In March 2009, the local authorities ordered to have a special ground satellite receiver tailor-made just for Tibet; as a gift for “Serf Emancipation Day” it was distributed to Tibetan families in cities, villages and pastoral areas, resulting in them only being able to receive the “voice of the Party and the nation”.
In 2011, the government of the Tibet Autonomous Region declared that all monasteries in Tibet were to implement the “Nine Haves”, namely that monasteries not only have to possess portraits of the four national leaders and the flag of the PRC but also a radio and a TV set and newspapers. Of course, all of these have to only include official radio and TV programmes as well as the Party newspapers, “People’s Daily” and “Tibet Daily”. This means that the Party is using peremptory methods to force Tibetan nuns and monks to accept the broadcasting of “the voice of the Party and the nation”.
Recently, according to “Tibet Daily” and other official media, many Tibetan monasteries have already implemented the “Nine Haves”. There are also photos taken by journalists from official media that show monks and nuns either reading the Party’s newspapers or holding up the “leaders’ portraits”, displaying a smile that looks more ugly than someone crying.
Furthermore, the secretary of the Tibet Autonomous Region Party Committee, Chen Quanguo, specifically emphasised “The Tibet-Xinjiang Project” at a meeting in February this year, pointing out the need “to display the advantages of implementing the usage of one’s real identity to register for internet and mobile phone services, to improve the supervision of internet news, to build an air, ground and online control system that is impossible to permeate, and to make sure that in the whole of the vast territory covering an area of 1.2 million square metres, the voice of the Party’s Central Committee is always heard, always seen and that the voices of hostile powers and the Dalai Clique are never heard and never seen, thus guaranteeing ideological and cultural security.” What this means is that they want to trap Tibetans in an inescapable net.
His Holiness the Dalai Lama has stressed the importance of truth many times, which always relies on the freedom of information. However, just as His Holiness said, “Unfortunately, in some places in this world, news is commonly censored and distorted” and “severe censorship is immoral”. Authoritarian regimes that try to monopolise the truth, always devise every possible means to control news and to cover up the truth. In the fight for freedom of information, only the voice of the international media, symbolising “the tool of democracy”, are an important channel of truth and information. Even though the interference of “The Tibet-Xinjiang Project” is immense, even though the “Nine Haves” have already been “presented” to monasteries and households in Tibet, they are unlikely to destroy the thirst for facts and the wish and power to spread the truth.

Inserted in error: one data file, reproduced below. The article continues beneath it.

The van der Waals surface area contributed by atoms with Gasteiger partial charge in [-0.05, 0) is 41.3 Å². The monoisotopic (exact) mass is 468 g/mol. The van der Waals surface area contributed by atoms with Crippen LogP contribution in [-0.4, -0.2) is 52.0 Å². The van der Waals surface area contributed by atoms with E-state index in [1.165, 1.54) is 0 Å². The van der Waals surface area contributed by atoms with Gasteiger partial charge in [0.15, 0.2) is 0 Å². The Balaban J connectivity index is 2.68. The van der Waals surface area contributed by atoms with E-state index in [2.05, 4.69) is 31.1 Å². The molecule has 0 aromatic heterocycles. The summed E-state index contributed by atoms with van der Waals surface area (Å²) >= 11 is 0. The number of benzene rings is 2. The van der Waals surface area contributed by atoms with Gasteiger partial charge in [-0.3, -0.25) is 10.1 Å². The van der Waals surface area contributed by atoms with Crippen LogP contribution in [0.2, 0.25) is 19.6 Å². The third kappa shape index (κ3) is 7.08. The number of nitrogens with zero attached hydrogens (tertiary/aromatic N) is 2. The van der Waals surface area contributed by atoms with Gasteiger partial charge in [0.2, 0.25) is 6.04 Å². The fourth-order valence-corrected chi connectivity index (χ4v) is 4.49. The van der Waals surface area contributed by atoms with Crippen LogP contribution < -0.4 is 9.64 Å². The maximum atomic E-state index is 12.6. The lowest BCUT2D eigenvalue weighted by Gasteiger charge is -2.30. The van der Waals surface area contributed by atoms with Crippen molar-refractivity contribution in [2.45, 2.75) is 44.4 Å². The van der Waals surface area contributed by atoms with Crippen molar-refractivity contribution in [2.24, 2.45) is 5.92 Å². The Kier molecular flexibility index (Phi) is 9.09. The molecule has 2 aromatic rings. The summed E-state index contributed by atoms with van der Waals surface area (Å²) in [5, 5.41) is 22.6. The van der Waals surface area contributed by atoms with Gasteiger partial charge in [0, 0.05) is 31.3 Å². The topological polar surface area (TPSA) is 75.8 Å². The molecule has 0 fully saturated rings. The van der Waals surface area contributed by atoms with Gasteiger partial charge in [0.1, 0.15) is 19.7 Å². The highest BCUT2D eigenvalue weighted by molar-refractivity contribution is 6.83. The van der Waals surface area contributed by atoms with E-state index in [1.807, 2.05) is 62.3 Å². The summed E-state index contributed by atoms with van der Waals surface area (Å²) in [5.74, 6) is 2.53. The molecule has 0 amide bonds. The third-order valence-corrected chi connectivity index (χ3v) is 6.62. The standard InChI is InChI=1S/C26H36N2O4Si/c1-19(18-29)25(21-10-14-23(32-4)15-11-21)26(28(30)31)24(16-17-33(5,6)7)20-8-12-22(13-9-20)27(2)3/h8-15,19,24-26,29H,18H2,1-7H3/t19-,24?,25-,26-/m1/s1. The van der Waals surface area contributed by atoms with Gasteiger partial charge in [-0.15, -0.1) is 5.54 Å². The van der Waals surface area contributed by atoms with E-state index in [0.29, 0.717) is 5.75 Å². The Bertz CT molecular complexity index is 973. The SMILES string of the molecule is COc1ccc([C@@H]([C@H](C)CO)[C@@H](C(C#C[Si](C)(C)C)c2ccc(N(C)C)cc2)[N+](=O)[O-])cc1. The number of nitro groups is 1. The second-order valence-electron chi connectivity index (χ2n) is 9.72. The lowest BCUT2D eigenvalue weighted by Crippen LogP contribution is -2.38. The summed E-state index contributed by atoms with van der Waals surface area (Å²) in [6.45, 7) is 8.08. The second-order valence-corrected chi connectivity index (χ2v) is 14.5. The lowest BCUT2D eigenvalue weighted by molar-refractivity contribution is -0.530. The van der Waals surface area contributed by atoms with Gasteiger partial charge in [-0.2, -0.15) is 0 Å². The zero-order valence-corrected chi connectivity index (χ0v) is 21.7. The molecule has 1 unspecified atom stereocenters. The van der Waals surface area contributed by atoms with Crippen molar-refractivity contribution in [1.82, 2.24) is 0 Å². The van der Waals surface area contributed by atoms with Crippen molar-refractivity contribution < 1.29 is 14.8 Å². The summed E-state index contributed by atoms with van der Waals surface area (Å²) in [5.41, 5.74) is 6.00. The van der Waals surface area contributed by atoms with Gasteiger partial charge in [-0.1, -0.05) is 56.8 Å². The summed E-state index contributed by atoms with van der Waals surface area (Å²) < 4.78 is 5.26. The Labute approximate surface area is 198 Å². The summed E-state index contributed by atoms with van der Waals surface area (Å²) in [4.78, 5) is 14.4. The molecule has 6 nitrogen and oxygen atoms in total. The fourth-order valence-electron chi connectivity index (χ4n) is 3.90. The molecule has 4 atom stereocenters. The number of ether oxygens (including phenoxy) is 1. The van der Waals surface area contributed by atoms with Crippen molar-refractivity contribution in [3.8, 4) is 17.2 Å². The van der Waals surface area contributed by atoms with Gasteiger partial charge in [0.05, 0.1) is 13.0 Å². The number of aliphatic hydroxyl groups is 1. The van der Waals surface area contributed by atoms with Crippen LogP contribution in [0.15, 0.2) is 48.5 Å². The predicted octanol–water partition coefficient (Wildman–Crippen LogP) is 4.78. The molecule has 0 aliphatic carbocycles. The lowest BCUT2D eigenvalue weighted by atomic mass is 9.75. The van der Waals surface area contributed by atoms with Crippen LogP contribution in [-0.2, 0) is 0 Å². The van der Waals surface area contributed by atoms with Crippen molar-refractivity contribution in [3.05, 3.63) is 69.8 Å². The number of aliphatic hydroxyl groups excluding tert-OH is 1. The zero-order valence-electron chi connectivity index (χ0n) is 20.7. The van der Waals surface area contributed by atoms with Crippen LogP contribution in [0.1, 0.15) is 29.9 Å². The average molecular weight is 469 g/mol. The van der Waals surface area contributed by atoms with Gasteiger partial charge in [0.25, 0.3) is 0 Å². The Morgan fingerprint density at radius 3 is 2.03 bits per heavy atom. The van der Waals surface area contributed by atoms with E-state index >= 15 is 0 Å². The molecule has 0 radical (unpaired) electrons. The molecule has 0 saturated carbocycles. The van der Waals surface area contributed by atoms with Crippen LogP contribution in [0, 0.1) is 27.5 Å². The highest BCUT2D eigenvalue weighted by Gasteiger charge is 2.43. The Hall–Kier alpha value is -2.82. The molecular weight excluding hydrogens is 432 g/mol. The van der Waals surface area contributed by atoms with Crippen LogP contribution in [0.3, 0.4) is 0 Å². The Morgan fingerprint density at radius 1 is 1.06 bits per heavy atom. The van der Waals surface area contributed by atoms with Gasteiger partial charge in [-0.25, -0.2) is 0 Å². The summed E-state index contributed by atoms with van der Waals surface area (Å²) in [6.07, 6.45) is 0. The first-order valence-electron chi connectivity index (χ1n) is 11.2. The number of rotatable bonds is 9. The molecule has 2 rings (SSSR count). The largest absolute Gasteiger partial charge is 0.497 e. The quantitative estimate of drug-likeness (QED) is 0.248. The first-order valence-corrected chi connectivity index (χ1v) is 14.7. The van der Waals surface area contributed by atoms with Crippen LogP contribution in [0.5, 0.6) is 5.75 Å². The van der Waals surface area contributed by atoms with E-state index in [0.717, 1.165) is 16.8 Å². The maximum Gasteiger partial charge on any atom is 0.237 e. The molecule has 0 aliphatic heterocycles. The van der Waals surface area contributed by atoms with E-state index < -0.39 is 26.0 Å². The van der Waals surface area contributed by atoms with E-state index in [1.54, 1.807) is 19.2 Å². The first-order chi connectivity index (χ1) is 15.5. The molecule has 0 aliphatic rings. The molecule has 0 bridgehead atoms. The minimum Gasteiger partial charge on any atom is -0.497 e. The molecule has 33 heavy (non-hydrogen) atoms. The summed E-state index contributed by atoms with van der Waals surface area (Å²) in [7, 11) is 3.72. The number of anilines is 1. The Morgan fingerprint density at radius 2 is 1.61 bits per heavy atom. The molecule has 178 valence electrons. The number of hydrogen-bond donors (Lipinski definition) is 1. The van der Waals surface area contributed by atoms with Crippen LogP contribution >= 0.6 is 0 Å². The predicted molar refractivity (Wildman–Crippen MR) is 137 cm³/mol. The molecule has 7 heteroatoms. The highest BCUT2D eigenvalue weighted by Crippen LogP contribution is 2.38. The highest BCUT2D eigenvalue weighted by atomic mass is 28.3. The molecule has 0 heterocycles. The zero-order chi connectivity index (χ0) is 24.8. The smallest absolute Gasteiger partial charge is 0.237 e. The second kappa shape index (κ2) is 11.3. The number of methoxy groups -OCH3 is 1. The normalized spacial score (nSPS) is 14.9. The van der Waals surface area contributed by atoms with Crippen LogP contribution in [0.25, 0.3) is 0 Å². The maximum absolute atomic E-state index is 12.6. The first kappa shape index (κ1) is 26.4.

April 23, 2012
The ground satellite receivers shown in these two photos are one of many schemes that are part of “The Tibet-Xinjiang Project”. After the protests that erupted across the whole of Tibet in March 2008, they were tailor-made just for Tibet and can only receive the “voice of the Party and the country”; they served as gifts for “Serf Emancipation Day” and were distributed among Tibetan families in cities, villages and pastoral areas. The photo above was taken on a rooftop of a building in the old town of Lhasa, the photo below was taken on the rooftop of a rural household in Shigatse Prefecture. (Photos by Woeser).